When she re-visited Haifa, following pilgrimage and then several weeks holiday in England, Effie accepted the invitation of Shoghi Effendi, Guardian of the Bahá'í Faith, to remain there to act as hostess of a newly completed pilgrim hostel for Western Bahá'ís. She had made firm friends with the women in Shoghi Effendi's family and had no major commitments waiting in Australia, and residence in Haifa brought the opportunity for practical service to her Faith (for she did not regard herself as a public speaker like Hyde Dunn, or Martha Root), as well as the opportunity to meet fascinating people from the East and the West.

Within a short period Shoghi Effendi came to appreciate Effie's talents as photographer and model-maker. Her good fortune was to commence residing in Haifa when he was preparing the first Bahá'í Yearbook, a publication chronicling Bahá'í activities world-wide which continues to the present time as the Bahá'í World. Early volumes include numerous of her photographs of the Bahá'í monument gardens on Mt. Carmel, widely regarded as the most beautiful in all Israel. Also, Effie made models of landscapes to assist Shoghi Effendi in his planning of new sections of the gardens.

Her hardest assignment came late in 1930, when Shoghi Effendi was urgently seeking a photographic record of numerous locations associated with the origins of the Babí and Bahá'í religions. Haste was required to photograph many towns and buildings which were being razed in the Persian government's rapid modernisation program. Furthermore, Shoghi Effendi was nearing completion of his translation of Nabil's Narrative, an epic account of the religions' origins, and required the photos to accompany the first edition.

At a time when European women could find little protection in the region, Effie travelled by train and car through Iraq to Persia, where living conditions swung from the brief luxury of Tehran Hotels to bitterly cold night-riding on heavily laden mules across steep and stony terrain. A three month commission extended to eight as she moved between locations, keeping well hidden her No1 A Kodak, and her half plate clamp camera with triple extension, and often herself completely covered in a black "cuddor".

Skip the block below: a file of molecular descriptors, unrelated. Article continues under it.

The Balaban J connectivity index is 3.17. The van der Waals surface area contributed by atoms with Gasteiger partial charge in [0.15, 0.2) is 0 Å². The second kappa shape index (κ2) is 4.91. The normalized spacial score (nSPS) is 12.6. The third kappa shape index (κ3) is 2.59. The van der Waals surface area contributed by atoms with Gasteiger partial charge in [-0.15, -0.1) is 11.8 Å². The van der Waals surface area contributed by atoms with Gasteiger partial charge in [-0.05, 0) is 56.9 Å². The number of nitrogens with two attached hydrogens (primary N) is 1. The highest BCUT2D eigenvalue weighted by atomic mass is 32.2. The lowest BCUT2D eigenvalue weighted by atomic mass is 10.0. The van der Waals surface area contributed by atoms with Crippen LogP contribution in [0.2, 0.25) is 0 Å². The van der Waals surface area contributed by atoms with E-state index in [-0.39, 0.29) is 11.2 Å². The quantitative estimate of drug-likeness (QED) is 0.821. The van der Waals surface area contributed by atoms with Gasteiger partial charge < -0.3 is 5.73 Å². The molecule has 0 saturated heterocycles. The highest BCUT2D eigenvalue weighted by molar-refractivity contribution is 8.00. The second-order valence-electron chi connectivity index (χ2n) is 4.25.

The complete lack of photographic supplies in the country, and her need to check her work before leaving each location, tested Effie's photographic abilities to the full. In the absence of dark-room or running water, she developed film at night, ensuring that she had at least one good print from the snaps of various apertures taken at each site before moving on. She returned to Haifa with above one thousand good prints, some 400 of which have been published.

Effie returned to Goldsborough in February 1936, where she remained until moving to Sydney in 1963. She constantly shared with friends prints of her photos and art-works, although she shied from publicity and from any celebration of her unique life experience and achievements. In the remaining years of her life she enjoyed the love of the growing Australian Bahá'í community, and especially of children who received from her undeserved gifts and tales of adventure. She died in January 1968, her photographic accomplishments little-known beyond her circle of acquaintances. In 1981-82 her work was included in a national exhibition, Australian Women Photographers 1890-1950, and it has since begun to attract wider attention.


Annear, Judy, & Merryn Gates, Australian Woman Photographers 1890-1950, George Paton Gallery, Melbourne University Union, 1981.

Hassall, Graham, "Effie Baker: A Remarkable Woman", Herald of the South 7, April 1986.